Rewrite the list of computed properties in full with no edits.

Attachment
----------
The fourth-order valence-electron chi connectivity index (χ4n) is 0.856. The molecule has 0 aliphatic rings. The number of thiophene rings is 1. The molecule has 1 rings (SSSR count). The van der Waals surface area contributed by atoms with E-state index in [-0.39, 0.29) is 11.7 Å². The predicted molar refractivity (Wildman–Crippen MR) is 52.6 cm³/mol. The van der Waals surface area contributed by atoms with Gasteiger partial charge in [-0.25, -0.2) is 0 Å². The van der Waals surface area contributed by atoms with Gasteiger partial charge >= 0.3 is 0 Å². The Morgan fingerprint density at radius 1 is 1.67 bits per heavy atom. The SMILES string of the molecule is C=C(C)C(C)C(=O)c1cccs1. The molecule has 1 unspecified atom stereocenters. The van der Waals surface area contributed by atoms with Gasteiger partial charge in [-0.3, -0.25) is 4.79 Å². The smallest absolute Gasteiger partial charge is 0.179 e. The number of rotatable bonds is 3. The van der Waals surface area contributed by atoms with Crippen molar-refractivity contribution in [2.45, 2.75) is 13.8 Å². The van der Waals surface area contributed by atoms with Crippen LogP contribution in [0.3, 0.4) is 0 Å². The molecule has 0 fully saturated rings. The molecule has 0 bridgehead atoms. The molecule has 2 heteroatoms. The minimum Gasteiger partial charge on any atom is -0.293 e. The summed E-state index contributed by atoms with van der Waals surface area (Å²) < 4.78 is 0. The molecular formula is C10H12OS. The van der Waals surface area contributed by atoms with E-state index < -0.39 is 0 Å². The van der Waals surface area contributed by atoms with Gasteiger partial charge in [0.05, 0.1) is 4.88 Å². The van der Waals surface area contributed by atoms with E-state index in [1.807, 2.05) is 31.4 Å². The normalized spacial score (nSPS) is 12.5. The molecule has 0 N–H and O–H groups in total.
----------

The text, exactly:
The fourth-order valence-electron chi connectivity index (χ4n) is 0.856. The molecule has 0 aliphatic rings. The number of thiophene rings is 1. The molecule has 1 rings (SSSR count). The van der Waals surface area contributed by atoms with E-state index in [-0.39, 0.29) is 11.7 Å². The predicted molar refractivity (Wildman–Crippen MR) is 52.6 cm³/mol. The van der Waals surface area contributed by atoms with Gasteiger partial charge in [-0.25, -0.2) is 0 Å². The van der Waals surface area contributed by atoms with Gasteiger partial charge >= 0.3 is 0 Å². The Morgan fingerprint density at radius 1 is 1.67 bits per heavy atom. The SMILES string of the molecule is C=C(C)C(C)C(=O)c1cccs1. The molecule has 1 unspecified atom stereocenters. The van der Waals surface area contributed by atoms with Gasteiger partial charge in [-0.3, -0.25) is 4.79 Å². The smallest absolute Gasteiger partial charge is 0.179 e. The number of rotatable bonds is 3. The van der Waals surface area contributed by atoms with Crippen molar-refractivity contribution in [2.45, 2.75) is 13.8 Å². The van der Waals surface area contributed by atoms with Crippen LogP contribution in [0.3, 0.4) is 0 Å². The molecule has 0 fully saturated rings. The molecule has 0 bridgehead atoms. The molecule has 2 heteroatoms. The minimum Gasteiger partial charge on any atom is -0.293 e. The summed E-state index contributed by atoms with van der Waals surface area (Å²) < 4.78 is 0. The molecular formula is C10H12OS. The van der Waals surface area contributed by atoms with E-state index < -0.39 is 0 Å². The van der Waals surface area contributed by atoms with Gasteiger partial charge in [0.05, 0.1) is 4.88 Å². The van der Waals surface area contributed by atoms with E-state index in [1.807, 2.05) is 31.4 Å². The normalized spacial score (nSPS) is 12.5. The molecule has 0 N–H and O–H groups in total.